offline, too: AQPC's IT team follows "the headphone rule," for instance: "We try not to interrupt each other if we're using our headphones and are working on something that needs our focused attention."
4. Turn your to-do list into a competition.
Angelo Kinicki, a professor at W. P. Carey School of Business at Arizona State University, says that professionals drowning in their to-do lists must get rid of unimportant, unnecessary tasks in order to regain control of their daily schedules. How to cull the herd? Simple: Create competition. "You can do this by making a list of all your work projects or key milestones, and then rank them from most to least important," Kinicki says, adding that overworked professionals must also prioritize personal time with the important people in their lives. "Try to eliminate some of the lower-ranked items."
5. Manage tasks, not time.
If you've ever been frustrated by an organization where people seem only to measure their work by the number of hours they spent in the office -- rather than what they actually accomplished during those hours -- take note. According to career coach and leadership consultant Melanie Klinghoffer, too many people try to conform to the theory of "time management" when it doesn't suit their personality and working style, leading to disappointment and burnout. She recommends managing tasks instead of time: "The sense of completion after completing tasks motivates [people] and increases energy levels, which in effect allows them to reclaim their schedules," Klinghoffer says. She also recommends taking brief breaks when working on specific tasks or projects, even if the "break" involves knocking out a smaller, non-digital task like dropping something in the mail simply by taking a brief walk. "Short breaks are especially helpful to IT professionals who need to break away from electronic devices and other machines," Klinghoffer says.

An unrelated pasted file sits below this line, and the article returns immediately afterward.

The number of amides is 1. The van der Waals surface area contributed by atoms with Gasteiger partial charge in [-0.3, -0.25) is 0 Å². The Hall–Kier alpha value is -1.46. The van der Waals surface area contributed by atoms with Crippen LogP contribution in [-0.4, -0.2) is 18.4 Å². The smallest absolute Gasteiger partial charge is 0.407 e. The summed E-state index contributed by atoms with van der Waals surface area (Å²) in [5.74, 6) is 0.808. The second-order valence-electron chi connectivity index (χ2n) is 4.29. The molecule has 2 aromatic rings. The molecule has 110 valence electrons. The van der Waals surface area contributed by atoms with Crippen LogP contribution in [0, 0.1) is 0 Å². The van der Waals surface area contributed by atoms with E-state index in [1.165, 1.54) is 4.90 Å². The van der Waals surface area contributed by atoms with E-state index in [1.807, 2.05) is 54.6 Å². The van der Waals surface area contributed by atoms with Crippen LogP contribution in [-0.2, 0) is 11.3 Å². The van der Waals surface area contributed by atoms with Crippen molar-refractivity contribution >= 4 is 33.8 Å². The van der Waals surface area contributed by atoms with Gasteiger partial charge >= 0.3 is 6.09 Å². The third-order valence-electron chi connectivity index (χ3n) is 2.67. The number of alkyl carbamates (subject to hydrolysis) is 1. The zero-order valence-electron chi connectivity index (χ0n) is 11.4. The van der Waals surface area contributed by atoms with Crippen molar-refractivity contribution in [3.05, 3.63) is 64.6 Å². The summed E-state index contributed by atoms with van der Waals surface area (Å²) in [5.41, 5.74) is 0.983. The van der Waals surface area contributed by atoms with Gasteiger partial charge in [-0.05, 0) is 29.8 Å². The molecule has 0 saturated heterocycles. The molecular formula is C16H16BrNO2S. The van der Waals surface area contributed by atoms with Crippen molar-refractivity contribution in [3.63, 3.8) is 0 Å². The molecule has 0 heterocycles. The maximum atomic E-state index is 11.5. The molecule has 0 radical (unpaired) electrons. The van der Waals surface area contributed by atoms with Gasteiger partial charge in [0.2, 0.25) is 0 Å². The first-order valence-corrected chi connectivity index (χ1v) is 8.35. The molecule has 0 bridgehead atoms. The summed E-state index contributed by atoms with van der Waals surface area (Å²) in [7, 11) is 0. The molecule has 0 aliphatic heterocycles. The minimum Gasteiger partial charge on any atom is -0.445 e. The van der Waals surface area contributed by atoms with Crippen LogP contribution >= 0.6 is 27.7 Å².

6. Try single-tasking.
Count Mazin Abou-Seido, director of IT at Halogen Software, among the believers of a task-focused approach to work. Just don't fall into the multi-tasking sinkhole. "Don't be fooled into thinking multitasking is a valuable skill," Abou-Seido says. "Try single-tasking. It's a great skill to have and can actually help increase your productivity. Focus on doing one task at a time. Once you've completed it, move on to the next."
7. Leave for lunch.
The fictional corporate raider Gordon Gekko once said: "Lunch is for wimps." But Gekko went to prison for insider trading, so perhaps he's not the best source of career advice. Want to stake out some space in your schedule while avoiding the afternoon doldrums that plague offices everywhere? Make a point of going to lunch. "One of the most important things I've done for myself as of late is take a true lunch each day," says Michael Fienman, an attorney who runs his own firm, Fienman Defense. "I leave my desk, walk around for a bit, and stretch my legs. I come back feeling refreshed, rejuvenated, and focused. The afternoon lull is a very, very real thing."
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